It was another barely watchable Summer League game from Vegas, and the Kings fell short against Houston’s squad, 113-91. Obviously, the result means very little, and all Kings fans have their eyes locked mainly on Thomas Robinson and Jimmer Fredette. Those are the only two players who are roster locks after Monday’s waiving of big man Hassan Whiteside.
The Kings rookie continues to work primarily off the dribble, which is somewhat surprising. You would hope to see a little more of Robinson establishing position down low and working on the block. But through three games, that hasn’t been the case. T-Rob is showing better ball-handling than Sacramento may have expected, but he’s getting into trouble by trying to do too much. It’s typical of young players finally getting onto the court in real game action. What we are seeing are Robinson’s abundant physical gifts. He’s quick on his feet and against the Rockets, he had a couple of nice recoveries defensively thanks to his athleticism. His face-up game shows promise, especially when he’s set and not coming off the bounce. Overall, it was a poor game from Robinson on both ends, but certainly nothing worth worrying about at this point.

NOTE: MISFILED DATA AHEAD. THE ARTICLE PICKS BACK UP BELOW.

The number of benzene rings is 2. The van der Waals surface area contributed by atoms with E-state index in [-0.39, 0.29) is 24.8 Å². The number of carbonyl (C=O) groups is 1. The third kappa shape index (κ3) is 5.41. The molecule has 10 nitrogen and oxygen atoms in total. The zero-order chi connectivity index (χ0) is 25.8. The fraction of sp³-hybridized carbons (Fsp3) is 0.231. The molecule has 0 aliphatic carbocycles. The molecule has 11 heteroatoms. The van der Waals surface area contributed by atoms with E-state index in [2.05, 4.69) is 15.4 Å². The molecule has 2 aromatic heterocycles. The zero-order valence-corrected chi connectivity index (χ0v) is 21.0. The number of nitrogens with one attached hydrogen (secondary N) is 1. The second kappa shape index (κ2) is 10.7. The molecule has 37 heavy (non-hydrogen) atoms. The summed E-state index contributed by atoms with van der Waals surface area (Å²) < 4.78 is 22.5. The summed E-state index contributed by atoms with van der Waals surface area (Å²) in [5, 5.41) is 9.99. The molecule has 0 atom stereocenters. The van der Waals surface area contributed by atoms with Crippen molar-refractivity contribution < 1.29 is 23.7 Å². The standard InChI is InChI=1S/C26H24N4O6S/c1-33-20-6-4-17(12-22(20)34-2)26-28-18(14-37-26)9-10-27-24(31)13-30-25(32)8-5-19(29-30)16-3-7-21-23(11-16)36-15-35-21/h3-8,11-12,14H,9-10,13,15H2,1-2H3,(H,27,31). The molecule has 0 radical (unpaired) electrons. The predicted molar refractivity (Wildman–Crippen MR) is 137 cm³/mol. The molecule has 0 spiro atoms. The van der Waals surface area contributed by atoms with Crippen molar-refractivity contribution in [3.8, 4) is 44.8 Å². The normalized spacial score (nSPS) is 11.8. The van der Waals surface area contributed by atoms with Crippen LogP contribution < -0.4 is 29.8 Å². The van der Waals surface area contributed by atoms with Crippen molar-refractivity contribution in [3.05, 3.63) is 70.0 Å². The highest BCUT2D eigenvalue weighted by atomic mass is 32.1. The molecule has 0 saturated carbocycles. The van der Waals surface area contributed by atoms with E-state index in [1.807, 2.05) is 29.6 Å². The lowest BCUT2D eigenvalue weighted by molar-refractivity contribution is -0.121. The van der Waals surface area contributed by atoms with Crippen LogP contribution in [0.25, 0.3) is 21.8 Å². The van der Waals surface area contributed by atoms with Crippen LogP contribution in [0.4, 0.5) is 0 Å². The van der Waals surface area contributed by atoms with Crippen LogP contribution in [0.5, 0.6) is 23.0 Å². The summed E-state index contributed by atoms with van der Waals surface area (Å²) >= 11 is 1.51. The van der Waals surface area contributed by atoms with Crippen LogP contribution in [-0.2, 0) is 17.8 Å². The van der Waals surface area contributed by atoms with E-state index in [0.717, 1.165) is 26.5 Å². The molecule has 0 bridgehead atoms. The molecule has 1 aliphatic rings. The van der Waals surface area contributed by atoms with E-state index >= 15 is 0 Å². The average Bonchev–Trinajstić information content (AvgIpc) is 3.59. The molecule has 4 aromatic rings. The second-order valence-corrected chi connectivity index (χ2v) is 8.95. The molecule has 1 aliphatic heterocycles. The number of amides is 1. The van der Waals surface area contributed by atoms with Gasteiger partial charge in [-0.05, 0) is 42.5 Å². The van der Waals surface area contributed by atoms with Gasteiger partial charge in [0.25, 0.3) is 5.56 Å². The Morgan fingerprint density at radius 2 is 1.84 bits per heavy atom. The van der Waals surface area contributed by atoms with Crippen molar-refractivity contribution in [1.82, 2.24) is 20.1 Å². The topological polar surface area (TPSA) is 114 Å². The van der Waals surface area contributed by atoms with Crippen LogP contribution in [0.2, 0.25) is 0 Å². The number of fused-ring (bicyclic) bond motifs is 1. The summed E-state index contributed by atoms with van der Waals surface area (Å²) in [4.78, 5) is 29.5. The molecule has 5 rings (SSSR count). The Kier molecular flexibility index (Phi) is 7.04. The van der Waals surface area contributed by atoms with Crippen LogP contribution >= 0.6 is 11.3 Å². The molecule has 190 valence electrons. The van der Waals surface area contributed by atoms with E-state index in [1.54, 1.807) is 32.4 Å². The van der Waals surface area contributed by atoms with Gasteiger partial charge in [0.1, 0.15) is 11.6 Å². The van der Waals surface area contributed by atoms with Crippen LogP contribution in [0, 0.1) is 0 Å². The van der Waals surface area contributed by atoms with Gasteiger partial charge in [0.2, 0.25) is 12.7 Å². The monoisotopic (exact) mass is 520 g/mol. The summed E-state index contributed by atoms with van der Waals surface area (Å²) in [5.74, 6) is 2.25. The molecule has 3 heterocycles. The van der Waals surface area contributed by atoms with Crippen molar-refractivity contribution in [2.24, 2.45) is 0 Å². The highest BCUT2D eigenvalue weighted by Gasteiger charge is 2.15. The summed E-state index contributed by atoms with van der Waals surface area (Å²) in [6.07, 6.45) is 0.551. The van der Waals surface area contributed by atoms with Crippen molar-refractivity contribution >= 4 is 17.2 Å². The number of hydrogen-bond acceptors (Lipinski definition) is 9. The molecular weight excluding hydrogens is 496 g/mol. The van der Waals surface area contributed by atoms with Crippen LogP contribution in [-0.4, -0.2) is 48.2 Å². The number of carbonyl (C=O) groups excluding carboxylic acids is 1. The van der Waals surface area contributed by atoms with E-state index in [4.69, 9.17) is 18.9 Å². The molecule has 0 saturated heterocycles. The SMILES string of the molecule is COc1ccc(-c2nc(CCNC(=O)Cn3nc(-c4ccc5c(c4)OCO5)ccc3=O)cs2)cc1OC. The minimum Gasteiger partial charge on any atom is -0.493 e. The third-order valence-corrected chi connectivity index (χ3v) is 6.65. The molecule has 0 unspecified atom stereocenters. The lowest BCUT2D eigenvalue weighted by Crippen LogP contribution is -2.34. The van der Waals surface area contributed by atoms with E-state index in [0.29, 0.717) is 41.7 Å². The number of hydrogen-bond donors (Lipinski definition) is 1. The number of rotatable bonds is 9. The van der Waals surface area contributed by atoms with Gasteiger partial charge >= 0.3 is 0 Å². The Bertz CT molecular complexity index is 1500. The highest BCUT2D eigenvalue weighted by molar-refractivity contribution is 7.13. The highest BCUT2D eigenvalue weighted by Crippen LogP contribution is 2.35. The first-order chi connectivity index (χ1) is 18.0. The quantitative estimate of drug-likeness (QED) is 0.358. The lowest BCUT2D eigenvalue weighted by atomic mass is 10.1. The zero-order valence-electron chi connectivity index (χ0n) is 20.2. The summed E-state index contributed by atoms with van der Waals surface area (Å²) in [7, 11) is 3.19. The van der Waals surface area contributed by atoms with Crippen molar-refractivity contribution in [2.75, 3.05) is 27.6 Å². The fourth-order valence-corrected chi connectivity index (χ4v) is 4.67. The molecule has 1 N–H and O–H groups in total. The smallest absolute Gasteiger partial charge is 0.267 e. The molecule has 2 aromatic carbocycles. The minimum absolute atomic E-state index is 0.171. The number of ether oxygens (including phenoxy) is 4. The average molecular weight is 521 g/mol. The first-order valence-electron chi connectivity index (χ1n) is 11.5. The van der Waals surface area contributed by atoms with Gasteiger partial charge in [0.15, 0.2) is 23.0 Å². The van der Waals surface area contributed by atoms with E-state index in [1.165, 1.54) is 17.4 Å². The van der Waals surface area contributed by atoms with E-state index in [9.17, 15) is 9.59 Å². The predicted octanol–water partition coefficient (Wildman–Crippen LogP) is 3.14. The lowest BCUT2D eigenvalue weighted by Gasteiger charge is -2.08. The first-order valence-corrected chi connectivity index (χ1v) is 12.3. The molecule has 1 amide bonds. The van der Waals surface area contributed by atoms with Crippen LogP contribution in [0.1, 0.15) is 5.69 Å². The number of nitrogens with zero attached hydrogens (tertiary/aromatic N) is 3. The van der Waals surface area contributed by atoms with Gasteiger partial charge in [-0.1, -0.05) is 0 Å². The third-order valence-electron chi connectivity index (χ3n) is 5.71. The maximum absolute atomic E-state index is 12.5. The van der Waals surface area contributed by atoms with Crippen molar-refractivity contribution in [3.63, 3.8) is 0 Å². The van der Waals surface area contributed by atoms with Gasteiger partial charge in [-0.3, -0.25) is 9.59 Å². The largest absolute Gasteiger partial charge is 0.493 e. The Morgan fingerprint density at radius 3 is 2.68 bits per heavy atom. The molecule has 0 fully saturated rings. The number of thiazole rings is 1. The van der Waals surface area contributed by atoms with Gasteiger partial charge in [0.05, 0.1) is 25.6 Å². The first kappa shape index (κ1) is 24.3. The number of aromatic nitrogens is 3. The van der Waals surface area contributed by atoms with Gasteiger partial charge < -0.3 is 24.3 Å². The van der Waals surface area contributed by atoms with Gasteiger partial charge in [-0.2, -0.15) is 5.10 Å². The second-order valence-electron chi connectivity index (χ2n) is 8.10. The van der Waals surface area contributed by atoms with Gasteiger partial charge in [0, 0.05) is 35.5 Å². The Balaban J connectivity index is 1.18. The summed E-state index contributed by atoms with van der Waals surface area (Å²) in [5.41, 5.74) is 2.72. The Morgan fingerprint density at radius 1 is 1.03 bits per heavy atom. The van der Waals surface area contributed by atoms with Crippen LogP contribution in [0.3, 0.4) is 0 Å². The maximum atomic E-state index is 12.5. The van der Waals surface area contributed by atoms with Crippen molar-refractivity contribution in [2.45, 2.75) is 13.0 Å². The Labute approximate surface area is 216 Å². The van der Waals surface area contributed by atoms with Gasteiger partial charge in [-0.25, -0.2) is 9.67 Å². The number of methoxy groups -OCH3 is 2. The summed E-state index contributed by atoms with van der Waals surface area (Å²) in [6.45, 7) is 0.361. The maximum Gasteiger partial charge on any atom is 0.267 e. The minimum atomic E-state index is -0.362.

30 MIN, 10 PTS (5-13 FG, 0-2 FT), 8 REB, 3 AST, 2 STL, 5 TO, 7 PF
Time for some expert analysis: Jimmer is much more effective when he’s making shots. It’s pretty clear through three games of playing exclusively on the ball that Fredette cannot be a full-time point guard. Maybe in stretches, but not full-time. He lacks the speed and burst to consistently gain separation. But the great equalizer reared its head against Houston. When Jimmer is banging home jumpers — as he was in the first half — defenses magically become softer. With the threat of the long-ball looming, Jimmer was able to get two or three steps closer, pull up and bury short jumpers. And when the shot starts falling, the high pick-and-roll becomes a weapon, which Jimmer used to knock down additional three-pointers. Kings fans should expect Fredette to make more shots this season — that was his one transferable skill from college. If he can’t deliver, he won’t play, especially given Monday’s signing of Aaron Brooks.
28 MIN, 30 PTS (10-21 FG, 2-6 3FG, 8-8 FT), 4 REB, 3 AST, 4 TO, 1 STL
Darnell Jackson is the same D-Block we saw a couple years ago. He makes the waiving of Whiteside pretty easy. Jackson is a savvy 5th big man option to play behind Cousins-JT-Robinson-Hayes. He plays solid defense, rebounds well and plays within himself offensively … Michael Lee has been impressive so far. The St. Bonaventure product, standing 6’9″, has shown a nice left-handed stroke from deep and makes the right play more often than not. He does a lot of things well. Unfortunately, small forward is the toughest position to make on the Kings roster … After a couple of big games, Josh Akognon sat this one out, as other players got a look.